Well, nobody could have predicted this one.
Mark Feinsand of the New York Daily News reports that Rafael Soriano will undergo a precautionary MRI after he showed up to the ballpark today with what Yankees manager Joe Girardi called a “tender” elbow.
Soriano, who signed a three-year, $35 million contract with the Yankees over the winter, has a 5.79 ERA and 9/9 K/BB ratio over his first 14 innings of work this season. The 31-year-old right-hander previously underwent Tommy John surgery in August of 2004 and had exploratory surgery on the elbow in August of 2008.
Soriano tells Andrew Marchand of ESPNNewYork.com that he’s fine, but it will be interesting to hear Brian Cashman’s comments if the MRI reveals something serious.
Ken Rosenthal of The Athletic reports that there is a “one million percent” chance Yankees closer Aroldis Chapman will opt out once the season ends.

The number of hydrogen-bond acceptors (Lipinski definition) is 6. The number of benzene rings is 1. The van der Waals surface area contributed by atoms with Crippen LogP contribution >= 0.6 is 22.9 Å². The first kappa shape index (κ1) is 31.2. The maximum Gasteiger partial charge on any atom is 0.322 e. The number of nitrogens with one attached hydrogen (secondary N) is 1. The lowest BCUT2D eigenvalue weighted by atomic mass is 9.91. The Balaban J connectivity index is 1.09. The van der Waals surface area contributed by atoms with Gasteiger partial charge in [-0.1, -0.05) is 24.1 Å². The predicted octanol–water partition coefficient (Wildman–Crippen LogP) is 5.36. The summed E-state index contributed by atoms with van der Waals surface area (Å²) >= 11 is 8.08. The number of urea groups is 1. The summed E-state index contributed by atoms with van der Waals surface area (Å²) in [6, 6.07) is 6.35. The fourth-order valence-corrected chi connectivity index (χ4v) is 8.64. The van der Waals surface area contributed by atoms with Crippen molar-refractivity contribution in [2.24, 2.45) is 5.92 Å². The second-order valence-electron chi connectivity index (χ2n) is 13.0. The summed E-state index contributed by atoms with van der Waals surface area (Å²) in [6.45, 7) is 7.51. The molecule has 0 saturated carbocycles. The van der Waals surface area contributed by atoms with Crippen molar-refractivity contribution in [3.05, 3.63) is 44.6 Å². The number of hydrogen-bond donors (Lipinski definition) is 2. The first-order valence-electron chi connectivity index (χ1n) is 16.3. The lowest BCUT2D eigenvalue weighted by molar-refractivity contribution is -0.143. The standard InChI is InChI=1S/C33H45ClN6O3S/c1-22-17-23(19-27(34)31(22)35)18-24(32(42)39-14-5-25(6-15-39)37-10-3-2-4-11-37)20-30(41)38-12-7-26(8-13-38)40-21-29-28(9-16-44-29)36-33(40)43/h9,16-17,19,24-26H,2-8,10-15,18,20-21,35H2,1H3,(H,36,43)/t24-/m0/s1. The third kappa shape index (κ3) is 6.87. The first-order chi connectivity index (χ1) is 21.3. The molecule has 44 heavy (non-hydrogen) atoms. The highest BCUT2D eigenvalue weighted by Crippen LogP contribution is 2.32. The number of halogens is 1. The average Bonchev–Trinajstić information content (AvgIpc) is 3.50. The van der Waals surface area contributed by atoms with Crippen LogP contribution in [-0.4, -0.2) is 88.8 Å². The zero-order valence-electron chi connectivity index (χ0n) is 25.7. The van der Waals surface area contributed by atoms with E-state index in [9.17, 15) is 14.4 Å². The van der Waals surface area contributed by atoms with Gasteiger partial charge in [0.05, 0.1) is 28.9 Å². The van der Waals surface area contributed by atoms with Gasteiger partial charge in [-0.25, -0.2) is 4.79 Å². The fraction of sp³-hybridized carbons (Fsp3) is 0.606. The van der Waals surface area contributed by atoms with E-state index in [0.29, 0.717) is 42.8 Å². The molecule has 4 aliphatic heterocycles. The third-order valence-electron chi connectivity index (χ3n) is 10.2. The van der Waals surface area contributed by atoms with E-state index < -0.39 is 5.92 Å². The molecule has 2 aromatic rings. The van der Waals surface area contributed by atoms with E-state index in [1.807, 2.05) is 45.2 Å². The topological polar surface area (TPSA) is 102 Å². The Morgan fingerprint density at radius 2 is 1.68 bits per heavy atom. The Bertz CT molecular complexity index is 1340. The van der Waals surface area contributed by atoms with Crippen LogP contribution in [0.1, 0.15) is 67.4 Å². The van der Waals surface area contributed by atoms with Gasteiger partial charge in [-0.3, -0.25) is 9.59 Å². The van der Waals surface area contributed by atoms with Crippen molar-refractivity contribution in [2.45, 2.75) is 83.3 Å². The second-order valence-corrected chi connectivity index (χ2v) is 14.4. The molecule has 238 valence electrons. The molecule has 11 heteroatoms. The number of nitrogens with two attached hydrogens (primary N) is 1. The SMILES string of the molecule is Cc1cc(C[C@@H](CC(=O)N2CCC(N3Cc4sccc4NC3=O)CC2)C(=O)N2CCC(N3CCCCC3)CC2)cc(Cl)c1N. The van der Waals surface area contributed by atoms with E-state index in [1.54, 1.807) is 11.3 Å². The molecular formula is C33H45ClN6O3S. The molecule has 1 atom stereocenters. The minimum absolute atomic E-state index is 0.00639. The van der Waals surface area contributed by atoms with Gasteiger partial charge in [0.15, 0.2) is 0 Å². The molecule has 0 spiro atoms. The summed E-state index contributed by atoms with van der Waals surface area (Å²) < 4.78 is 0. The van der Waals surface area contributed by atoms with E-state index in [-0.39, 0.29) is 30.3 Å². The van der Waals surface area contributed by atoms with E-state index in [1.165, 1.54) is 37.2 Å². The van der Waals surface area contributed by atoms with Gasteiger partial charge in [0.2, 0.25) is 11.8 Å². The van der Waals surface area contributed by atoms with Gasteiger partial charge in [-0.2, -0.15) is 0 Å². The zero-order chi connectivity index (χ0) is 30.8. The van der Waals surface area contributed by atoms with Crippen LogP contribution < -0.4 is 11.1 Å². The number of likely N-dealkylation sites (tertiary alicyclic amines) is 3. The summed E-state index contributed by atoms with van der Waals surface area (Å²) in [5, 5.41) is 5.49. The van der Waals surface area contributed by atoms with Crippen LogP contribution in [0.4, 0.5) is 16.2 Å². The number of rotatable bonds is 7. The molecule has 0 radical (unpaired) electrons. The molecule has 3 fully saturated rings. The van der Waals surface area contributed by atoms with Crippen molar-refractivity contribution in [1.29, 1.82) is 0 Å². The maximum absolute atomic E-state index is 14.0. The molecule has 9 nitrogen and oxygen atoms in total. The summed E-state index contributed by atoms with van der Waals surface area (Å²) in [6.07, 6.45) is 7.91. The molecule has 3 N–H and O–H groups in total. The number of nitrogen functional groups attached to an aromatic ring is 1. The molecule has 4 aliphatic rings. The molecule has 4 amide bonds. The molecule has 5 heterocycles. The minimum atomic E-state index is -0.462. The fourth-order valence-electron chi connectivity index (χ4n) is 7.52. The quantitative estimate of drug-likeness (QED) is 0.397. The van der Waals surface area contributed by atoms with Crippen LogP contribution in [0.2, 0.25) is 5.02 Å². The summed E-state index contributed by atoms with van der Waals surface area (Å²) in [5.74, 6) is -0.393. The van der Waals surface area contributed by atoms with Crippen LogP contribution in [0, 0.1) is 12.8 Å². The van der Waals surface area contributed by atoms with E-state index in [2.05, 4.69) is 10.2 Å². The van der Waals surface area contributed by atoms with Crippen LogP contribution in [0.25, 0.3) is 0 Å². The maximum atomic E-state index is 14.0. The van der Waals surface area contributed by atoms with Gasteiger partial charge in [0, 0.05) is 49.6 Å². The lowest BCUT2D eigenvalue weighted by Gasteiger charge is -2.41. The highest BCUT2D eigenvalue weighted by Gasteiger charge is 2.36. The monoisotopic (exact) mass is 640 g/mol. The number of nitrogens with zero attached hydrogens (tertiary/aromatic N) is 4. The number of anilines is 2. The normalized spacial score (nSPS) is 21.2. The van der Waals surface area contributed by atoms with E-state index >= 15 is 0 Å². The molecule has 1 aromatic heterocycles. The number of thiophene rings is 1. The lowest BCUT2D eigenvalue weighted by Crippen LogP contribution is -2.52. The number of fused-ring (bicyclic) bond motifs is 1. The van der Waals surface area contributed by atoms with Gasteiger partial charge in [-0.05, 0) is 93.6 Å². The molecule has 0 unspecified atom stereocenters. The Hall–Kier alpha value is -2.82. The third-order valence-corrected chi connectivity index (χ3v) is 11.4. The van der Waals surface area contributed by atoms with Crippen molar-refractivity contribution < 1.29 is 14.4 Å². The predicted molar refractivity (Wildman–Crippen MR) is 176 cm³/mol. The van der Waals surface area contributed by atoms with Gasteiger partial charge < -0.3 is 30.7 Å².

Just going by the math this makes perfect sense, of course.
Chapman signed a five-year, $86 million deal with the Yankees before the 2017 season. Pursuant to the terms of the deal he’ll make $15 million a year in 2020 and 2021 (he was given an $11 million signing bonus that was finished being paid out last year). This past season the qualifying offer was $17.9 million. Craig Kimbrel of the Cubs just signed a deal that will pay him $16 million in 2020, 2021, and 2022 (he’s making a prorated $16 million this year). Other top closer salaries at the moment include Kenley Jansen ($19,333,334); and Wade Davis ($18 million).
It’s fair to say that Chapman fits into that group and, I think it’s safe to say, more teams would take him than those guys if they were all freely available. As such, Chapman opting out to get more money makes all kinds of sense. Heck, opting out, getting slapped with a qualifying offer, accepting it and then hitting the market unencumbered after the 2020 season would stand him in better financial stead than if he didn’t opt-out in the first place.
The question is whether the Yankees will let it get that far or whether they’ll approach him to renegotiate the final couple of years on the deal or to add some years onto the back of it. If they’re smart they will.